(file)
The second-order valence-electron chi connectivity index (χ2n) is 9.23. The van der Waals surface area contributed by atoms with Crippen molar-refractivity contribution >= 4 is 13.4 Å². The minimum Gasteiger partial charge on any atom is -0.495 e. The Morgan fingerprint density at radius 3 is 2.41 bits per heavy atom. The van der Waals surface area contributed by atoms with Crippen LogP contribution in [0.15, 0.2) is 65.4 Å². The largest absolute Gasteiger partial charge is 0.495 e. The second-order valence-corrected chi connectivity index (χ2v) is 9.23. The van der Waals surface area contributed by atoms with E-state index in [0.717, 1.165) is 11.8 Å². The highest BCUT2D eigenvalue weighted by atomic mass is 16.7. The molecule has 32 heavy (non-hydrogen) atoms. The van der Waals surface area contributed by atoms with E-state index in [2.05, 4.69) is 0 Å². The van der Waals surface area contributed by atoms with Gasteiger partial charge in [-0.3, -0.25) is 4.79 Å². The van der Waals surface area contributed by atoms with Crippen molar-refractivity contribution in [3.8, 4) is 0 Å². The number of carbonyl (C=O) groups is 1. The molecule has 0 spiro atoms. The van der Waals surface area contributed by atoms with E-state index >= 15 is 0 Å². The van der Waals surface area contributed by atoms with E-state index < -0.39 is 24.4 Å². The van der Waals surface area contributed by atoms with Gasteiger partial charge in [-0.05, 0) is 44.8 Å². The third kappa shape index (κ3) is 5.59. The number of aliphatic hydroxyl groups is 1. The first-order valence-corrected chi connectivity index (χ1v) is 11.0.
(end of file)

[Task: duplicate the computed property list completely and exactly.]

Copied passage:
The second-order valence-electron chi connectivity index (χ2n) is 9.23. The van der Waals surface area contributed by atoms with Crippen molar-refractivity contribution >= 4 is 13.4 Å². The minimum Gasteiger partial charge on any atom is -0.495 e. The Morgan fingerprint density at radius 3 is 2.41 bits per heavy atom. The van der Waals surface area contributed by atoms with Crippen LogP contribution in [0.15, 0.2) is 65.4 Å². The largest absolute Gasteiger partial charge is 0.495 e. The second-order valence-corrected chi connectivity index (χ2v) is 9.23. The van der Waals surface area contributed by atoms with E-state index in [0.717, 1.165) is 11.8 Å². The highest BCUT2D eigenvalue weighted by atomic mass is 16.7. The molecule has 32 heavy (non-hydrogen) atoms. The van der Waals surface area contributed by atoms with E-state index in [2.05, 4.69) is 0 Å². The van der Waals surface area contributed by atoms with Gasteiger partial charge in [-0.3, -0.25) is 4.79 Å². The van der Waals surface area contributed by atoms with Crippen molar-refractivity contribution in [3.8, 4) is 0 Å². The number of carbonyl (C=O) groups is 1. The molecule has 0 spiro atoms. The van der Waals surface area contributed by atoms with E-state index >= 15 is 0 Å². The van der Waals surface area contributed by atoms with E-state index < -0.39 is 24.4 Å². The van der Waals surface area contributed by atoms with Gasteiger partial charge in [-0.05, 0) is 44.8 Å². The third kappa shape index (κ3) is 5.59. The number of aliphatic hydroxyl groups is 1. The first-order valence-corrected chi connectivity index (χ1v) is 11.0.